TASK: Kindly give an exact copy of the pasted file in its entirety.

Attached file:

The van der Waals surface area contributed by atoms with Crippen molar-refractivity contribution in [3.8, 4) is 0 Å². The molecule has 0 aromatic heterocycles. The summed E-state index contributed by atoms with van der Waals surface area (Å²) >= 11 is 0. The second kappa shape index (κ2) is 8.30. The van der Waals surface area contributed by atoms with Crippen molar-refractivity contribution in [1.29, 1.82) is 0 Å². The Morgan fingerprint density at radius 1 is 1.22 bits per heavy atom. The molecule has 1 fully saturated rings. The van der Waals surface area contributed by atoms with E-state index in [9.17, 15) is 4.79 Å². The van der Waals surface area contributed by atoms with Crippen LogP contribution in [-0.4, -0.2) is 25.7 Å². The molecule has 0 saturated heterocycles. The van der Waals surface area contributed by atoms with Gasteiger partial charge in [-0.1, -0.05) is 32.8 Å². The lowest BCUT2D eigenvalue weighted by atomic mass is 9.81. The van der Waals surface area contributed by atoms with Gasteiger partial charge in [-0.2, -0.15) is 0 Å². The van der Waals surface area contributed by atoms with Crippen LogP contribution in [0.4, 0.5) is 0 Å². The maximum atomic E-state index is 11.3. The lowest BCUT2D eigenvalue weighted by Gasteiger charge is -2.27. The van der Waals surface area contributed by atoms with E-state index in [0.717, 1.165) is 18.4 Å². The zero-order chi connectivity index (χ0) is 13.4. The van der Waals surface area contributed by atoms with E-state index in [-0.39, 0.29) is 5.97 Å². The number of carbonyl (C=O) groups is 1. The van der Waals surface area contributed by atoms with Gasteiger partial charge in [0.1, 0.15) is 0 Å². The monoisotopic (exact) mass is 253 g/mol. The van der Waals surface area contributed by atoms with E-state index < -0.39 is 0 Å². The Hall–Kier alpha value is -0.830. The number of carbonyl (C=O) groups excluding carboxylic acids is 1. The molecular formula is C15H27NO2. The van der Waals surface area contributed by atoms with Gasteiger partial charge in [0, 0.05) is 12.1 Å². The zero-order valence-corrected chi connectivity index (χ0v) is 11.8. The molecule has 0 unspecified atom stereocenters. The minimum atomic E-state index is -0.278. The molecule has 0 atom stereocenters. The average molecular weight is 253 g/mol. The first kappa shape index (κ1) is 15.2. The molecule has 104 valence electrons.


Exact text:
The van der Waals surface area contributed by atoms with Crippen molar-refractivity contribution in [3.8, 4) is 0 Å². The molecule has 0 aromatic heterocycles. The summed E-state index contributed by atoms with van der Waals surface area (Å²) >= 11 is 0. The second kappa shape index (κ2) is 8.30. The van der Waals surface area contributed by atoms with Crippen molar-refractivity contribution in [1.29, 1.82) is 0 Å². The Morgan fingerprint density at radius 1 is 1.22 bits per heavy atom. The molecule has 1 fully saturated rings. The van der Waals surface area contributed by atoms with E-state index in [9.17, 15) is 4.79 Å². The van der Waals surface area contributed by atoms with Crippen LogP contribution in [-0.4, -0.2) is 25.7 Å². The molecule has 0 saturated heterocycles. The van der Waals surface area contributed by atoms with Gasteiger partial charge in [-0.1, -0.05) is 32.8 Å². The lowest BCUT2D eigenvalue weighted by atomic mass is 9.81. The van der Waals surface area contributed by atoms with Gasteiger partial charge in [-0.2, -0.15) is 0 Å². The van der Waals surface area contributed by atoms with Crippen LogP contribution in [0.4, 0.5) is 0 Å². The maximum atomic E-state index is 11.3. The lowest BCUT2D eigenvalue weighted by Gasteiger charge is -2.27. The van der Waals surface area contributed by atoms with E-state index in [0.717, 1.165) is 18.4 Å². The zero-order chi connectivity index (χ0) is 13.4. The van der Waals surface area contributed by atoms with E-state index in [-0.39, 0.29) is 5.97 Å². The number of carbonyl (C=O) groups is 1. The van der Waals surface area contributed by atoms with Gasteiger partial charge in [0.1, 0.15) is 0 Å². The monoisotopic (exact) mass is 253 g/mol. The van der Waals surface area contributed by atoms with E-state index < -0.39 is 0 Å². The Hall–Kier alpha value is -0.830. The number of carbonyl (C=O) groups excluding carboxylic acids is 1. The molecular formula is C15H27NO2. The van der Waals surface area contributed by atoms with Gasteiger partial charge in [0, 0.05) is 12.1 Å². The zero-order valence-corrected chi connectivity index (χ0v) is 11.8. The molecule has 0 unspecified atom stereocenters. The minimum atomic E-state index is -0.278. The molecule has 0 atom stereocenters. The average molecular weight is 253 g/mol. The first kappa shape index (κ1) is 15.2. The molecule has 104 valence electrons.